19 July 2015

Reclaiming George Christensen

George Christensen has been a Queensland Nationals apparatchik all of his "life". He was a staffer for former Dawson MP DeAnne Kelly, then set up "community newspapers" that were designed to raise funds first and distribute news second. In 2010 he won Dawson, knocking off the Labor MP who had replaced Kelly. Christensen's racist, sexist and antisemitic student jottings had come to media attention in the campaign, but Abbott shrugged them off and therefore so did our fearless media.

It's a mistake to assume, as many commentators have, that Christensen is some out-of-control maverick who is addressing the racist Reclaim Australia rally and that there's not a damn thing Tony Abbott can do about it.

Whenever the media narrative has gone against the government, Christensen runs interference. He comes out with a wacky idea that garners media attention, allows him to bag Labor, and then shrug off government deniability because hey, he's just a backbencher:
  • While the government was micromanaging ABC TV and approving coalmines in prime agricultural land, George wanted to cane ice dealers. He doesn't know or care whether the measure works, but he's keen for some spanking because it draws attention away from whatever ails the government.
  • When the government was being caned over the TPP, Christensen pretended to stand up for sugar farmers. The Australia-US Free Trade Agreement of 2006 explicitly excluded sugar, and so will the TPP, but Christensen looks like he's doing something by kicking against a closed door.
  • The proposed coal loader at Abbot Point is in his electorate. The jobs created in building and operating it will be for his constituents - or at least he hopes so, which is why he's so against FIFO agreements that have done little for the economy in his electorate. As demand for coal declines, Christensen blames environmentalists for killing his dream rather than question whether it was a dog of an idea in the first place.
  • His electorate contains little of the pretty and accessible parts of the Great Barrier Reef - except for the Whitsunday Islands, which are tightly held and cater to a select market that mostly lives far from Dawson. This is why he's not going into bat for tourism jobs over coal; tourism providers are few and small and less generous to Christensen's campaigns than coal people.
  • Christensen is desperately holding the line that same-sex marriage must be a matter of Coalition policy - and that policy must be to oppose it - rather than allow a conscience vote, which would see it get up.
  • He was a vocal supporter of stripping Australian citizenship from those accused of terrorism.

Christensen is a government whip, which means he helps develop parliamentary tactics and enforce Coalition unity on the floor of the House. Mavericks don't get or keep jobs like that. He is not some freewheeling dude from the far north who goes where the northern winds take him: he is a careerist suck who does what he's told.

By standing with violent racists, and being careless about the effect this has on his community, Christensen displays a low regard for the people he represents. This isn't the first time he's done this. During the 2015 Queensland state election his most significant contribution was to bandy about a cartoon of now-Premier Annastacia Palaszczuk naked, on a wrecking ball, similar to Miley Cyrus' video for her song of the same name. Labor won the state seat of Mackay at January's election, and in the other state seats within Dawson there was enough of a swing to rattle poor George. Again, he hopes that the votes he attracts from boofheads will exceed those he turns off.

He is more than happy to win ugly. After the next election he will almost certainly become a Coalition frontbencher, whether the Coalition wins or loses, provided he keeps his seat. No other Coalition MP is as effective in diverting attention away from the beleaguered Speaker right now. Christensen is not a diversion, he is Abbott's main game. When he and I were in the NSW Young Liberals, Irfan Yusuf was regularly wrong, but this piece is a mixed bag.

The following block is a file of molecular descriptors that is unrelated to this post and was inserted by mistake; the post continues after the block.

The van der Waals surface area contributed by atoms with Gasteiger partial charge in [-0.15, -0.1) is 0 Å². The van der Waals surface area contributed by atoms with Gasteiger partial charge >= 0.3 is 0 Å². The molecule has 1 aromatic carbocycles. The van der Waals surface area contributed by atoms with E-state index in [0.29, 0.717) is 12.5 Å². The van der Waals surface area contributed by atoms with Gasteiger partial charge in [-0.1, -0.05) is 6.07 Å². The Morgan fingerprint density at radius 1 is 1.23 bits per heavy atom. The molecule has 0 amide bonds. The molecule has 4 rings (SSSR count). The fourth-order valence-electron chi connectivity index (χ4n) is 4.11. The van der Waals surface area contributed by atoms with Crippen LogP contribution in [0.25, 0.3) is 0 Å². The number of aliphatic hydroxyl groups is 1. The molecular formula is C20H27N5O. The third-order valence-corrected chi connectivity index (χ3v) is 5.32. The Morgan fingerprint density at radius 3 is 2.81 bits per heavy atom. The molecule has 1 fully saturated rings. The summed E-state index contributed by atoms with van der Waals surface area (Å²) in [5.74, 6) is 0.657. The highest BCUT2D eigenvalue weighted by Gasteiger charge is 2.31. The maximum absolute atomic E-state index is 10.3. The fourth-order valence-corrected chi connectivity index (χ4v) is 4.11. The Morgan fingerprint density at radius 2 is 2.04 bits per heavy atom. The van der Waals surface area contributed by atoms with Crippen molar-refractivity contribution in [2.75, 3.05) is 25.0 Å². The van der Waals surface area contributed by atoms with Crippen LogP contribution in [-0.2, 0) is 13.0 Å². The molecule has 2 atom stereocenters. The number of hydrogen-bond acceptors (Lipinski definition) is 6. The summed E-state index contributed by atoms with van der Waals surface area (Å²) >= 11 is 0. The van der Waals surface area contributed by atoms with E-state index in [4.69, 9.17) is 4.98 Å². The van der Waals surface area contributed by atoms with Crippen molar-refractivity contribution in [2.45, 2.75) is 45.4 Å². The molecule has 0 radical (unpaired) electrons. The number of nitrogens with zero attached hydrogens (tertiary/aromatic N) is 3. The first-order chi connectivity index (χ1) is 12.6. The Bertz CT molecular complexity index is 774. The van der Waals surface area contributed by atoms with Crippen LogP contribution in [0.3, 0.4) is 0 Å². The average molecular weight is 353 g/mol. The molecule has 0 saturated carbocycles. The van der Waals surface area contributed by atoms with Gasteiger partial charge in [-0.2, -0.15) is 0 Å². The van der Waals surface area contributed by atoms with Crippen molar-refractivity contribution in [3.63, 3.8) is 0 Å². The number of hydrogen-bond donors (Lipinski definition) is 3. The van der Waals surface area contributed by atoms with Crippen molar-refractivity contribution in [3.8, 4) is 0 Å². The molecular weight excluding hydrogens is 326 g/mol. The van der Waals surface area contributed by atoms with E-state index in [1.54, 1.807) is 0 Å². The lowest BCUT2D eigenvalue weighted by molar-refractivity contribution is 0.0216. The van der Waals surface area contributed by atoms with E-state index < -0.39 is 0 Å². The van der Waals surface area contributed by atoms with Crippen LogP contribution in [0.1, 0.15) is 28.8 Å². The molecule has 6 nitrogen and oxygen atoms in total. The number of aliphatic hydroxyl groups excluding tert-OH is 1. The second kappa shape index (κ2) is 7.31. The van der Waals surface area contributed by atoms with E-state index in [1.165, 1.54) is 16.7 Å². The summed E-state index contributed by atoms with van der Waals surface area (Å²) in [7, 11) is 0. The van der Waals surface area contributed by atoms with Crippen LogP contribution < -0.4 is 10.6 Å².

Yusuf is right here:
Brisbane's Courier Mail reports Christensen declaring he will defy even the PM's orders and attend the rally.

Reading through the 24 pillars of the Reclaim Australia manifesto, I couldn't help but wonder why Abbott would object. There is a call for "[t]he right to exile or deport traitors", which I guess is akin to Abbott's original call for people engaging in terror-like activities to be stripped of their Australian citizenship even if it was their only one ...

The ideology of Reclaim has a distinctly supremacist feel to it. But in case you thought it was fringe, the reclaimers are singing from virtually the same rhetorical and policy songbook as the federal Coalition on cultural and security matters. Despite trumpeting separation of religion and state, Reclaim's manifesto mentions Christian values and rights numerous more times. How often have we heard Abbott and his ministers lecture us on how Australia has a Christian heritage?
You'll note that there has been no order from Abbott to Christensen not to attend. Christensen is not defying any instruction, nor would he ever do so.

Yusuf is wrong here:
... Tony Abbott held the opposite view. He regarded multiculturalism as a fundamentally sound and inherently conservative social policy. Abbott was one of the few frontbenchers who refused to join the chorus of Muslim-phobic and migrant-phobic hysteria around issues of citizenship and national security. In addresses to various audiences, Abbott recalled what it was like for him and fellow Catholics during previous decades when Catholics were demonised.
Abbott has never known what it was like for Catholics to be demonised. He was risking nothing by spouting what conservatives like Bronwyn Bishop regarded then and now as wishy-washy ecumenical kumbaya nonsense. He was reaching out to a broader base in the Liberal Party that enabled him to knock off both Malcolm Turnbull and Joe Hockey, and have people declare before the 2013 election that he's actually quite a decent and sensible fellow who will be moderated by the demands of office.

He was, in short, gulling people like Irfan Yusuf: too dumb to realise they've been had, too proud to admit it. The entire press gallery is in the same boat, realising that Abbott is doing a lousy job as PM but not daring to admit he was never up to it - and that their assertions to the contrary were simply wrong.
Abbott is a victim of the far-right.
Oh, please.
A former staffer of his walked out to join Pauline Hanson.
David Oldfield was the last man in Australia to regard Tony Abbott as insufficiently right-wing. Even people who like Oldfield regard him as a special case.
Abbott and his allies worked hard to ensure One Nation was made accountable for financial irregularities.